Note: Where available, the PDF/Word icon below is provided to view the complete and fully formatted document
 Download Current HansardDownload Current Hansard    View Or Save XMLView/Save XML

Previous Fragment    Next Fragment
Thursday, 14 February 2008
Page: 474

Dr JENSEN (12:43 PM) —On 17 January 2008 the Western Australian parliament lost a popular member and colleague, and Western Australia lost one of its sporting heroes: Trevor Sprigg MLA died suddenly at the age of 61. Trevor leaves his wife, Lyn, five adult children and six grandchildren, along with many good friends and colleagues who will feel the loss of Trevor and miss him dearly. Trevor’s eldest son said he was surprised at Trevor’s reputation as a hard man on the footy ground. He knew his dad had a softer side. He knew the man who shed tears of pride when the national anthem was played and loved nothing more than playing footy and cricket with his grandchildren in the backyard. I am proud to say that Trevor Sprigg was a good friend, and it is here today that I honour his memory and recall him as a larger-than-life character who achieved success in several different careers throughout his life.

Trevor said in his maiden speech to the Western Australian parliament that it seemed to him that his destiny was to be involved in representing people somewhere along the line. He certainly spent his life doing that. When you look at Trevor Sprigg’s life achievements, he fulfilled his destiny of service to the community and the people of Western Australia for a long time. Trevor began his working career as a high school teacher, and in fact one of my staff members proudly informed me that she had been one of his students. Trevor encouraged, cajoled and trained his students to achieve their highest potential. It was an indication of what was to come in his later sporting career. Most Western Australians know Trevor as a champion footballer who held all positions associated with his beloved footy. He was a player, coach, team manager and chairman of selectors at various clubs, including the West Coast Eagles in the early 1990s. A born sportsman, he found the time to play first-class cricket and was awarded life membership of the East Fremantle Football Club, the East Mercantile Cricket Association and the East Fremantle Cricket Association. Later in his sporting career he was a consultant to the WA Football Commission on the formation of the Fremantle Dockers. If that is not enough for one lifetime, Trevor Sprigg was the promotions manager for the Swan Brewery, controlling a budget of $4 million per annum for sporting grants and scholarships. Never letting an opportunity go by, in his spare time Trevor was a part-time football commentator on radio as well as TV and in addition was a sports writer for the Sunday Times and the Melbourne Age.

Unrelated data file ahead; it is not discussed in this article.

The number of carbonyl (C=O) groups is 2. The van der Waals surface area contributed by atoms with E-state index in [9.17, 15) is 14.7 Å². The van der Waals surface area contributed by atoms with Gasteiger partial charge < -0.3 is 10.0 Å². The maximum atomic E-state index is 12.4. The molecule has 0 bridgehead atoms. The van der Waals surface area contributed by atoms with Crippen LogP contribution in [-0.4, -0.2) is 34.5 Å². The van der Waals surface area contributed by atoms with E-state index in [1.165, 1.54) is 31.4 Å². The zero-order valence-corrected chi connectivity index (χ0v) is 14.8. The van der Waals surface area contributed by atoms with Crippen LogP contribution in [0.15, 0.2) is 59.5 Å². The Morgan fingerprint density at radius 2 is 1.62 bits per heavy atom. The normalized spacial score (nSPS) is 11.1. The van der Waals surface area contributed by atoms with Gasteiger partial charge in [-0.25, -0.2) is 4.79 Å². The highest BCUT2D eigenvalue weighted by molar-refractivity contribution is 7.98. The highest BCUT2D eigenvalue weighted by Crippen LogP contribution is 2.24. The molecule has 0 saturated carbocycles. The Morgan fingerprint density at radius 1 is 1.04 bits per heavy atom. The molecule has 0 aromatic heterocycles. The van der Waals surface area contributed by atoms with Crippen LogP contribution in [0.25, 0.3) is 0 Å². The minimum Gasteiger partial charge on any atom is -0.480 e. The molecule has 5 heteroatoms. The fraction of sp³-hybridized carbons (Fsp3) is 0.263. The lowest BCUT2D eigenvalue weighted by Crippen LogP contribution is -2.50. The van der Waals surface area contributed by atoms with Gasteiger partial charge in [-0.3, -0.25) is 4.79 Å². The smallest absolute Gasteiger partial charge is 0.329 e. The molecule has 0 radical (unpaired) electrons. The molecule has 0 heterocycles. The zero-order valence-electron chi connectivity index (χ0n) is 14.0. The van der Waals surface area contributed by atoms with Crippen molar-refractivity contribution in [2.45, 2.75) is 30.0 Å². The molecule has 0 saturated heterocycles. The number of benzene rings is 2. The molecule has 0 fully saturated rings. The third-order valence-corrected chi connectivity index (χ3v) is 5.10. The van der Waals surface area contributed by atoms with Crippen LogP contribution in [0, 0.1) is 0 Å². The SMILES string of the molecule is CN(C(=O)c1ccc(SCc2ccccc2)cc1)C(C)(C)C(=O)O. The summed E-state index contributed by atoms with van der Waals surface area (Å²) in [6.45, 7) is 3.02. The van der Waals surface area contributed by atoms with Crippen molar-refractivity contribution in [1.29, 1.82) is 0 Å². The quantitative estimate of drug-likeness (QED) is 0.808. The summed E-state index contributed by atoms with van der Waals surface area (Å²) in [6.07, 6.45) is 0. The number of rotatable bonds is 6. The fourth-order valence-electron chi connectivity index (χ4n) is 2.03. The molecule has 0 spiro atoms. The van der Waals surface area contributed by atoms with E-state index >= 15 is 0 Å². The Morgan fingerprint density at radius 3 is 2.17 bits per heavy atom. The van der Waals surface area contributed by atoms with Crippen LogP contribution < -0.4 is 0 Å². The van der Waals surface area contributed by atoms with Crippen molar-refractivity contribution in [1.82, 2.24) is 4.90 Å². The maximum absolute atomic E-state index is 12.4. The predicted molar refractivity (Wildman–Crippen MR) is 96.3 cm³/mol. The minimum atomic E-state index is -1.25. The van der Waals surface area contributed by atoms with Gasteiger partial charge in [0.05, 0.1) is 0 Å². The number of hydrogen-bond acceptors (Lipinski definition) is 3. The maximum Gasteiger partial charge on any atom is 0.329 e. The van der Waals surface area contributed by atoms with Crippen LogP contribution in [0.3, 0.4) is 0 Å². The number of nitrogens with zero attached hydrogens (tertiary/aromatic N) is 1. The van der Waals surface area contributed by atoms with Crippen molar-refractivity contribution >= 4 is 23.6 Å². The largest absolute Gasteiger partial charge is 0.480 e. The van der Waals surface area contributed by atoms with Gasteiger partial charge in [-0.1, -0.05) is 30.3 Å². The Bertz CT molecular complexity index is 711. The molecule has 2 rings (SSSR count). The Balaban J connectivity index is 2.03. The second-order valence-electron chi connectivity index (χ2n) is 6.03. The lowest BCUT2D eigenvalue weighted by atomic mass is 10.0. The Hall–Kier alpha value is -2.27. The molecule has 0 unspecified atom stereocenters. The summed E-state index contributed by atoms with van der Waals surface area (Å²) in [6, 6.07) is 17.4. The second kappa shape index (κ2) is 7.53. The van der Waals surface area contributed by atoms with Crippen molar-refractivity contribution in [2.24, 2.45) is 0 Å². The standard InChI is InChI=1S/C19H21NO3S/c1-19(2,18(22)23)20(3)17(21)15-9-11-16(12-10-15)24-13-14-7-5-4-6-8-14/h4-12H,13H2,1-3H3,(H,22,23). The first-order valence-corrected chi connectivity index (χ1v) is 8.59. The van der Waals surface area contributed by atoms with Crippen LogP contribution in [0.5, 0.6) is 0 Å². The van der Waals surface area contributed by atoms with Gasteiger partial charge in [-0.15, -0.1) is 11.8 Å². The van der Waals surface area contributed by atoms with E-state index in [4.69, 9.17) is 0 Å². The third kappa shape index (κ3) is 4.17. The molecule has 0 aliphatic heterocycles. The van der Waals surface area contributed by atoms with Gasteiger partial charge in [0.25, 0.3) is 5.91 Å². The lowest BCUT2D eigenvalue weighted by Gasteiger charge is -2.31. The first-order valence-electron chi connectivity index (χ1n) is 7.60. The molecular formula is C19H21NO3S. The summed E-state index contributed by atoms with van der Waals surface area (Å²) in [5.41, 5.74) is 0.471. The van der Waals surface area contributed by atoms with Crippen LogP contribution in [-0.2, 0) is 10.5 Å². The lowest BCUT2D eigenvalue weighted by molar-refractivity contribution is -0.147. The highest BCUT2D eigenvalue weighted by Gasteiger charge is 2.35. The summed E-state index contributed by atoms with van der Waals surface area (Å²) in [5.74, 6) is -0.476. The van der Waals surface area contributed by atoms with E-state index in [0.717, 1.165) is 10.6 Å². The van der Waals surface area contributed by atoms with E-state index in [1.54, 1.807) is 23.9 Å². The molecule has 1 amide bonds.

Trevor was elected to parliament in 2005 as the member for Murdoch, within my electorate of Tangney. From the moment he was sworn in he hit the ground running and proved to be an energetic, enthusiastic and committed representative. On the field he was an uncompromising defender—and he carried that into politics. He was an uncompromising defender of the people of Murdoch on such matters as the controversial and disastrous deletion of the Fremantle Eastern Bypass and Roe Highway stage 8, childhood obesity, the expansion of St John of God Hospital and the encroachment of large power lines in his suburbs. He paid attention to the details, looked after his electorate’s concerns and was always available to his constituents. It was a testament to his strength of character and the respect he enjoyed from his parliamentary colleagues that he was nominated opposition whip, a role he accepted with much pride and capability. His commitment to the Liberal Party was such that he was rushing back from an interrupted holiday to attend an important party room meeting. He was also concerned with an attempt by those who coveted his seat to remove him—in the guise of a redistribution—from most of the area he had represented so well. All these matters were weighing heavily on him. In closing, I will say that Trevor was a man of great humour who had a great commitment to his constituents and a great love for his family. What you saw was what you got. The new Liberal candidate, Christian Porter, will no doubt represent Murdoch with great distinction, and I am sure he will appreciate that he has very large shoes to fill.